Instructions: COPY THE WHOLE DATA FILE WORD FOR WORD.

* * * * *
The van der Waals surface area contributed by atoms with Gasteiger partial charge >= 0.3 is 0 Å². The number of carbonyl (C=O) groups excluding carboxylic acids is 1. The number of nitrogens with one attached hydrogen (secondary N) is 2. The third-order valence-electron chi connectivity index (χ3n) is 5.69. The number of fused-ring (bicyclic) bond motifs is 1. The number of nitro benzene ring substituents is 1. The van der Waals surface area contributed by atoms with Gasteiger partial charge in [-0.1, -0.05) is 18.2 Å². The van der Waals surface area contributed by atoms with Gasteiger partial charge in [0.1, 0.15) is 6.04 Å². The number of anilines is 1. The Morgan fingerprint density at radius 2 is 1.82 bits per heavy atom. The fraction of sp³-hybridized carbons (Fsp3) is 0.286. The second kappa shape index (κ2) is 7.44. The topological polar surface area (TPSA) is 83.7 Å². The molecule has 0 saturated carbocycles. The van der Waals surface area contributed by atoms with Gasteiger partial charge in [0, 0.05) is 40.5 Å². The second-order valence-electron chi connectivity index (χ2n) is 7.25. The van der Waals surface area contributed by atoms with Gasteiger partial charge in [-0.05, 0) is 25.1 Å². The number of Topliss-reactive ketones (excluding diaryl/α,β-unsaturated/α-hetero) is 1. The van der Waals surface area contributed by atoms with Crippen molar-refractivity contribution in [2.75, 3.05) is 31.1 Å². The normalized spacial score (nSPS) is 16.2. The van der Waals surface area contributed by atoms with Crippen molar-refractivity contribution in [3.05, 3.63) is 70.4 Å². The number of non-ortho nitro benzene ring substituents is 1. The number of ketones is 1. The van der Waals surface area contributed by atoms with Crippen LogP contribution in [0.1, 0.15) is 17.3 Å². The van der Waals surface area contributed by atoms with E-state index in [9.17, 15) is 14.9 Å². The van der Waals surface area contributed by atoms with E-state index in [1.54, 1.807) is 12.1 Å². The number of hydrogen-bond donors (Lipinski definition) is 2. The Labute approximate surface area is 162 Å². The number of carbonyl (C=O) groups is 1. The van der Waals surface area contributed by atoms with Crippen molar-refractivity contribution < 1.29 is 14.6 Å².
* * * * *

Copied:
The van der Waals surface area contributed by atoms with Gasteiger partial charge >= 0.3 is 0 Å². The number of carbonyl (C=O) groups excluding carboxylic acids is 1. The number of nitrogens with one attached hydrogen (secondary N) is 2. The third-order valence-electron chi connectivity index (χ3n) is 5.69. The number of fused-ring (bicyclic) bond motifs is 1. The number of nitro benzene ring substituents is 1. The van der Waals surface area contributed by atoms with Gasteiger partial charge in [-0.1, -0.05) is 18.2 Å². The van der Waals surface area contributed by atoms with Gasteiger partial charge in [0.1, 0.15) is 6.04 Å². The number of anilines is 1. The Morgan fingerprint density at radius 2 is 1.82 bits per heavy atom. The fraction of sp³-hybridized carbons (Fsp3) is 0.286. The second kappa shape index (κ2) is 7.44. The topological polar surface area (TPSA) is 83.7 Å². The molecule has 0 saturated carbocycles. The van der Waals surface area contributed by atoms with Gasteiger partial charge in [0, 0.05) is 40.5 Å². The second-order valence-electron chi connectivity index (χ2n) is 7.25. The van der Waals surface area contributed by atoms with Gasteiger partial charge in [-0.05, 0) is 25.1 Å². The number of Topliss-reactive ketones (excluding diaryl/α,β-unsaturated/α-hetero) is 1. The van der Waals surface area contributed by atoms with Crippen molar-refractivity contribution in [2.75, 3.05) is 31.1 Å². The normalized spacial score (nSPS) is 16.2. The van der Waals surface area contributed by atoms with Crippen molar-refractivity contribution in [3.05, 3.63) is 70.4 Å². The number of non-ortho nitro benzene ring substituents is 1. The number of ketones is 1. The van der Waals surface area contributed by atoms with Crippen LogP contribution in [0.1, 0.15) is 17.3 Å². The van der Waals surface area contributed by atoms with E-state index in [9.17, 15) is 14.9 Å². The van der Waals surface area contributed by atoms with E-state index in [1.54, 1.807) is 12.1 Å². The number of hydrogen-bond donors (Lipinski definition) is 2. The Labute approximate surface area is 162 Å². The number of carbonyl (C=O) groups is 1. The van der Waals surface area contributed by atoms with Crippen molar-refractivity contribution < 1.29 is 14.6 Å².